Anime-Breakdown: Yuurei Sen (The Phantom Ship) (1956) Short Movie Review

Yuurei Sen in Japanese or The Phantom Ship in English is a short animated film from 1956. It’s a film both directed and written by early 20th century, Japanese silhouette animation pioneer Noburo Ofuji. Telling a simple story without dialogue in eleven minutes. It’s the definition of a visual experience with a fantastic direction creating a visually striking piece of animation despite the limitations that came with the experimental storytelling and animation style.

The short film opens with director Noburo Ofuji cutting waves out of colored cellophane. Showing first hand the method he used when creating this film. For this film, he’s inventive by the way he uses lighting, shadows, and music for capturing the purest essence of atmosphere. In one scene, on a rugged seascape combined with the low vocalizing of the choir creates a feeling of unease. Within the same scene, the shadow of a phantom ship with brightly colored background shows corpses of what appears to be a grisly aftermath of a battle at sea. The wordless chorus increases in volume and pitch as the boat magically comes back to life. With these series of images Noburo Ofuji opens the short film. From then on, the rest is a perfect culmination of animations, filming, scoring, and editing.

Ofuji usage of color creates images that strike strong in their simplicity. Everything in the foreground from characters to objects they are on or hold are dark while everything in the background is colorful. Together in sync the colorful backgrounds make simple the act of a dark figure being stabbed visceral. When inside of another ship dancers are set against a kaleidoscope a complex design pulled off successfully. In another scene, seeing the present of a white phantom ship uses an experimental technique of overlaying animated swirling lines and other shapes. These techniques make are able to make white, ghostly figures that are also transparent when interacting with the other figures. It’s an incredible scene that epitomizes best usage of silhouette animation using it to its fullest potential.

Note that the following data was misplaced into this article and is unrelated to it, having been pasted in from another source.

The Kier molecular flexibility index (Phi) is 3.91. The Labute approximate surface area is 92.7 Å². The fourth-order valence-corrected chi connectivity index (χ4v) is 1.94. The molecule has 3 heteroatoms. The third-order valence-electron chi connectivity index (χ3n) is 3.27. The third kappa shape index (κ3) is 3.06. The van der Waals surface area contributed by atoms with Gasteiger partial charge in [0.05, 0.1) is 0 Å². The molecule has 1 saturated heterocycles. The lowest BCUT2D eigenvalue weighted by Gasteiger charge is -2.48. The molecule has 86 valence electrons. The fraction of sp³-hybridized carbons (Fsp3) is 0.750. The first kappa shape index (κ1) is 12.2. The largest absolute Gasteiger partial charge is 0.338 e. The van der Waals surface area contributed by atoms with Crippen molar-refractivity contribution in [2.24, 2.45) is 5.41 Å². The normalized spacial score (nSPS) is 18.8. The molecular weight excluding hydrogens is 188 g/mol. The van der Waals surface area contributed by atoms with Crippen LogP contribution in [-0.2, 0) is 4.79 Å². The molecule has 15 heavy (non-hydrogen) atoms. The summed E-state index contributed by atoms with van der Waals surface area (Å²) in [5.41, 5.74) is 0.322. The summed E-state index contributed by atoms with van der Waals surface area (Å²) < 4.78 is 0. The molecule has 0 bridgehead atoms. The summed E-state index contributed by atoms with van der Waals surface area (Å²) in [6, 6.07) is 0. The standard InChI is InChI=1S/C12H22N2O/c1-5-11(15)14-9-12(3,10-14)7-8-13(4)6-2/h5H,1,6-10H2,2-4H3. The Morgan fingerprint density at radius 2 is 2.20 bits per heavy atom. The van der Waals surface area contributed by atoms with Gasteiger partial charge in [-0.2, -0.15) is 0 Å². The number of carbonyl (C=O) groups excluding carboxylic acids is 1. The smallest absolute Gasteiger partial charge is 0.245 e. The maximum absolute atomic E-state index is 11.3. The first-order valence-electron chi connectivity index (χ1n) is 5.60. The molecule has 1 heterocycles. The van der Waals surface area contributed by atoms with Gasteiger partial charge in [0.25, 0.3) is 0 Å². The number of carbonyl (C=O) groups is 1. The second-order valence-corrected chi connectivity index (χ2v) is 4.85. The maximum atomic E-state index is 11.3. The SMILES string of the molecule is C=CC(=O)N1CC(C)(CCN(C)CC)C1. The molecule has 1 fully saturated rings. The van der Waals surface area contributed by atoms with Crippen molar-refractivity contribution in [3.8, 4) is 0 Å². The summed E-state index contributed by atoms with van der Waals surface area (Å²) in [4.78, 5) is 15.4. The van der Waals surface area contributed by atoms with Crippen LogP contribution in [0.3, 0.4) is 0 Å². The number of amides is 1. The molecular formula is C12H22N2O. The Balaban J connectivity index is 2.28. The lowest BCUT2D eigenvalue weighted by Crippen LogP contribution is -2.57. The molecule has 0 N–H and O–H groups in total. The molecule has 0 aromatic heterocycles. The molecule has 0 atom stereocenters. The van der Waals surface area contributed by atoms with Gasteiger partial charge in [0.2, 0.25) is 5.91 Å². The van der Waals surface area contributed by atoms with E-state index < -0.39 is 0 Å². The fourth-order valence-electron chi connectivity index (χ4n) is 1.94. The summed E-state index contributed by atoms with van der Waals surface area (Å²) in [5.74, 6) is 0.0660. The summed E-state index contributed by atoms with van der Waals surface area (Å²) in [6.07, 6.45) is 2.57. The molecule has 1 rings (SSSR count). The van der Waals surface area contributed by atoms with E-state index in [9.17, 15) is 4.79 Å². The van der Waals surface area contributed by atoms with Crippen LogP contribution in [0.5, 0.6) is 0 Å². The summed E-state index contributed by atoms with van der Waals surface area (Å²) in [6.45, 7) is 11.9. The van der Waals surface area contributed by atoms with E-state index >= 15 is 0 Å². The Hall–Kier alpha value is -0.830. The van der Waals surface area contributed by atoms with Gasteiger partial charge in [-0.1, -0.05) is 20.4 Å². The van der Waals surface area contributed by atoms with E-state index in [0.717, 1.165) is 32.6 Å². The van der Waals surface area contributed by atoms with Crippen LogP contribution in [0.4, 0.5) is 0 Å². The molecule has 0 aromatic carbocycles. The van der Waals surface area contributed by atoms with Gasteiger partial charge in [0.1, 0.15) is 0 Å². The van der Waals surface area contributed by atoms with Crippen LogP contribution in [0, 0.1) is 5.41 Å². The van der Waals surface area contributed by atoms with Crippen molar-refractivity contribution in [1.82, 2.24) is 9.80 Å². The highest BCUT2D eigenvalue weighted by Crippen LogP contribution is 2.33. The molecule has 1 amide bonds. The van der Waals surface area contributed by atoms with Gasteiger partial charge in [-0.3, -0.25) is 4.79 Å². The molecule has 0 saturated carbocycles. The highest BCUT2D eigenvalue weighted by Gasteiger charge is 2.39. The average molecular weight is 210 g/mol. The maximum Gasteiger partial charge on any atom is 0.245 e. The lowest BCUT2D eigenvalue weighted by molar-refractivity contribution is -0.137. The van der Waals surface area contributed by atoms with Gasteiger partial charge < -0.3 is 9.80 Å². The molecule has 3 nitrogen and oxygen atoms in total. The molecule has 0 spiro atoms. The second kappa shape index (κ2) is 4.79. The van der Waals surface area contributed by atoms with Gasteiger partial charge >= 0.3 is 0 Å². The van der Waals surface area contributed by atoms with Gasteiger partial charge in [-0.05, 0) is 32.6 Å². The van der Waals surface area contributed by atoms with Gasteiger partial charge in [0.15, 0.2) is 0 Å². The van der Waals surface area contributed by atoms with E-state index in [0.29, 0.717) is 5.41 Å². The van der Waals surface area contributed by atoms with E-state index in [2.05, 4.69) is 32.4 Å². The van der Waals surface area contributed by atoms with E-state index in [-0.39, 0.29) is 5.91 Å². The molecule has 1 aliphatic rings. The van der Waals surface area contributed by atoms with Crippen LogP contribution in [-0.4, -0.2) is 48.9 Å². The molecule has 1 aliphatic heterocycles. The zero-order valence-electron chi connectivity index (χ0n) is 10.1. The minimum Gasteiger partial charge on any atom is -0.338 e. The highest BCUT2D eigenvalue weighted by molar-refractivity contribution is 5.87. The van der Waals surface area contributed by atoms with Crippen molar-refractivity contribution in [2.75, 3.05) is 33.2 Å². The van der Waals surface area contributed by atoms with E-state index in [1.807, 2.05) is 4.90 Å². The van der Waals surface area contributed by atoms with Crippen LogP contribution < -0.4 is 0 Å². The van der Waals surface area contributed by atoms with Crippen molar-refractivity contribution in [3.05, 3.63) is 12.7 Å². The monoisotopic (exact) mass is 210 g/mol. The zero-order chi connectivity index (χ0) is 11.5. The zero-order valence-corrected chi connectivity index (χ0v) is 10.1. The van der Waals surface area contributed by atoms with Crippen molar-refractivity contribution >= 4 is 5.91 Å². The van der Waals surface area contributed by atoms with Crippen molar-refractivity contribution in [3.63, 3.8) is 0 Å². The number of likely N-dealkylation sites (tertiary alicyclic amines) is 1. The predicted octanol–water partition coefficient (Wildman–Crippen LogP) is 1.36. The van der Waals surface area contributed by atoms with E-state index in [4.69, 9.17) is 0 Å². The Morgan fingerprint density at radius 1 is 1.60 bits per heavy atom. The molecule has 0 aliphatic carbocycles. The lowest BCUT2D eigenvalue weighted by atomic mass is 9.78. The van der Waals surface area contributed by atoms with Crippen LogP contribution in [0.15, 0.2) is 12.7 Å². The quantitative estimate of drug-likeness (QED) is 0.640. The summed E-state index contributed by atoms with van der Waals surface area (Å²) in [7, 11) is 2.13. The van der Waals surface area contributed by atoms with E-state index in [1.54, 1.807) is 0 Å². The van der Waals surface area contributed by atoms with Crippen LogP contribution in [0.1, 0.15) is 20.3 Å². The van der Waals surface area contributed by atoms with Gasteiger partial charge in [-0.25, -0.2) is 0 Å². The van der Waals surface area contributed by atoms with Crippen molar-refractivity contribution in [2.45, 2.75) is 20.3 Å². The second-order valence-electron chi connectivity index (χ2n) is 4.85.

The soundtrack is composed by Kozoaburo Hirai. His score consists of choirs, strings, and percussion instruments that sound by being struck or scraped by a beater. It is powerful how foreboding of an atmosphere the score creates in a short runtime. Further increasing it gradually grows louder and becomes more menacing strengthening the impact the visuals have. How his score is used when opening the film is masterful. Never does it overtake or overshadows what occurs on screen. It’s treated an equal story tool as much as the animation.

Without a single feeling of doubt I will say Yuurei Sen/The Phantom Ship is a short film worth seeing for all lovers of animation. It’s over fifty years old, but has lost none of powerful imagery and haunting score all those years. Standing proudly over time as a testament of quality. If you have never seen silhouette animation or want to appreciate how far animation has come Yuurei Sen/The Phantom Ship is a great place to start. A masterfully made film from a pioneer of Japanese silhouette animation.



Anime-Breakdown: Watamote (Watashi ga Motenai no wa Dou Kangaetemo Omaera ga Warui!) (2014) Series Review

I have no idea how to open up this review to be honest. WataMote was one of the first animes I saw in 2014 as ridiculous at that might sound. So when I first saw it most of it references with the exception of Battle Royale and Dragon Ball Z flew over my head. What drew me in was the lead character and how I find her likable. Tomoko kept me coming back despite how embarrassing the situations she got herself into were. However, a whole year has past with me now into anime alongside having found a couple of titles that influenced my standards for certain genres. Seeing WataMote is similar to seeing a friend you haven’t seen in a year; do you accept them despite never changing or you do ignore them and move on. Well aware of the consequences I still chose the former.